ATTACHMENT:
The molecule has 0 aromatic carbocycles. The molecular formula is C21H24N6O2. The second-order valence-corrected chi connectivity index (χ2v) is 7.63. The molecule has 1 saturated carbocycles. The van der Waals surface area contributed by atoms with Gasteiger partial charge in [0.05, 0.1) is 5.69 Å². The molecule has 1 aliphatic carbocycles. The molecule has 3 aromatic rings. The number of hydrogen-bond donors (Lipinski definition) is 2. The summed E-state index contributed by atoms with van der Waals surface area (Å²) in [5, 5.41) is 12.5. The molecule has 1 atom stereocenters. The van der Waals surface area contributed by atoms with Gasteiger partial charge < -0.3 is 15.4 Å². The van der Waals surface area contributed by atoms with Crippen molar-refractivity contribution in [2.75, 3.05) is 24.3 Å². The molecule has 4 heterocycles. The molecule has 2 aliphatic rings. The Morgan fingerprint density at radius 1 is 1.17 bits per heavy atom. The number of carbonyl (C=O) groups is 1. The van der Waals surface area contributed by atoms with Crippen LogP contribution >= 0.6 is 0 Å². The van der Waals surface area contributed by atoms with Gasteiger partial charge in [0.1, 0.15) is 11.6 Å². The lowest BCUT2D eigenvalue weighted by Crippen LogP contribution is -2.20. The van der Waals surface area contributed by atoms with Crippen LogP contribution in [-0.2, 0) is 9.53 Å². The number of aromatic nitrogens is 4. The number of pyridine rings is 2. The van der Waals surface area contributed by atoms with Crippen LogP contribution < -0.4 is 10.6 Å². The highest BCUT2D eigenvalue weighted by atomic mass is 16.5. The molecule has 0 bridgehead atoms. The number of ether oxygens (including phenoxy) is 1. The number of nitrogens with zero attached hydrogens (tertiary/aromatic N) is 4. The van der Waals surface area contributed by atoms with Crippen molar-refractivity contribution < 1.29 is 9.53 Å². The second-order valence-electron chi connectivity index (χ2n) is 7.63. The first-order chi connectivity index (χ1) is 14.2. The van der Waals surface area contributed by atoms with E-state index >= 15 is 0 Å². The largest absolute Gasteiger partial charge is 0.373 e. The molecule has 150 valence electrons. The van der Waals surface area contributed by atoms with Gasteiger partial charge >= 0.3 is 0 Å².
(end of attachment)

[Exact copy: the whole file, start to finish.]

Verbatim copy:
The molecule has 0 aromatic carbocycles. The molecular formula is C21H24N6O2. The second-order valence-corrected chi connectivity index (χ2v) is 7.63. The molecule has 1 saturated carbocycles. The van der Waals surface area contributed by atoms with Gasteiger partial charge in [0.05, 0.1) is 5.69 Å². The molecule has 1 aliphatic carbocycles. The molecule has 3 aromatic rings. The number of hydrogen-bond donors (Lipinski definition) is 2. The summed E-state index contributed by atoms with van der Waals surface area (Å²) in [5, 5.41) is 12.5. The molecule has 1 atom stereocenters. The van der Waals surface area contributed by atoms with Gasteiger partial charge < -0.3 is 15.4 Å². The van der Waals surface area contributed by atoms with Crippen molar-refractivity contribution in [2.75, 3.05) is 24.3 Å². The molecule has 4 heterocycles. The molecule has 2 aliphatic rings. The Morgan fingerprint density at radius 1 is 1.17 bits per heavy atom. The number of carbonyl (C=O) groups is 1. The van der Waals surface area contributed by atoms with Crippen LogP contribution >= 0.6 is 0 Å². The van der Waals surface area contributed by atoms with Gasteiger partial charge in [0.1, 0.15) is 11.6 Å². The lowest BCUT2D eigenvalue weighted by Crippen LogP contribution is -2.20. The van der Waals surface area contributed by atoms with Crippen LogP contribution in [-0.2, 0) is 9.53 Å². The number of aromatic nitrogens is 4. The number of pyridine rings is 2. The van der Waals surface area contributed by atoms with Crippen LogP contribution < -0.4 is 10.6 Å². The highest BCUT2D eigenvalue weighted by atomic mass is 16.5. The molecule has 0 bridgehead atoms. The number of ether oxygens (including phenoxy) is 1. The number of nitrogens with zero attached hydrogens (tertiary/aromatic N) is 4. The van der Waals surface area contributed by atoms with Crippen molar-refractivity contribution < 1.29 is 9.53 Å². The second-order valence-electron chi connectivity index (χ2n) is 7.63. The first-order chi connectivity index (χ1) is 14.2. The van der Waals surface area contributed by atoms with E-state index >= 15 is 0 Å². The largest absolute Gasteiger partial charge is 0.373 e. The molecule has 150 valence electrons. The van der Waals surface area contributed by atoms with Gasteiger partial charge >= 0.3 is 0 Å².